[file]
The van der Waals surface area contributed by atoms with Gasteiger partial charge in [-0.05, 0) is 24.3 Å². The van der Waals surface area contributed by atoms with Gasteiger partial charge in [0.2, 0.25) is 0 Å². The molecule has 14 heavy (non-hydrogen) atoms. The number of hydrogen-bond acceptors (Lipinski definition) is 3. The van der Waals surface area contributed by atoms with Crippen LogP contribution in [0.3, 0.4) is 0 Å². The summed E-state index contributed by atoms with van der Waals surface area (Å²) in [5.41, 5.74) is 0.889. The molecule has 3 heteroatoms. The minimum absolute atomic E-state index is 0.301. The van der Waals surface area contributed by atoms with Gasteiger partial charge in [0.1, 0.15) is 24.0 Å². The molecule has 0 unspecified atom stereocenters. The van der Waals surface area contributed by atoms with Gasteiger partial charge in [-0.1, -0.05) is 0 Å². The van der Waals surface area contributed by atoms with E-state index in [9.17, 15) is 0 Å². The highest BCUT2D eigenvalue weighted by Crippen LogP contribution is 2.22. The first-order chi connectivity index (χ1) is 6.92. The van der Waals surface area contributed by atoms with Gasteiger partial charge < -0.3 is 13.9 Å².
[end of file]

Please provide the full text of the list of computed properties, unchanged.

The van der Waals surface area contributed by atoms with Gasteiger partial charge in [-0.05, 0) is 24.3 Å². The van der Waals surface area contributed by atoms with Gasteiger partial charge in [0.2, 0.25) is 0 Å². The molecule has 14 heavy (non-hydrogen) atoms. The number of hydrogen-bond acceptors (Lipinski definition) is 3. The van der Waals surface area contributed by atoms with Crippen LogP contribution in [0.3, 0.4) is 0 Å². The summed E-state index contributed by atoms with van der Waals surface area (Å²) in [5.41, 5.74) is 0.889. The molecule has 3 heteroatoms. The minimum absolute atomic E-state index is 0.301. The van der Waals surface area contributed by atoms with Gasteiger partial charge in [0.1, 0.15) is 24.0 Å². The molecule has 0 unspecified atom stereocenters. The van der Waals surface area contributed by atoms with Gasteiger partial charge in [-0.1, -0.05) is 0 Å². The van der Waals surface area contributed by atoms with E-state index in [9.17, 15) is 0 Å². The highest BCUT2D eigenvalue weighted by Crippen LogP contribution is 2.22. The first-order chi connectivity index (χ1) is 6.92. The van der Waals surface area contributed by atoms with Gasteiger partial charge < -0.3 is 13.9 Å².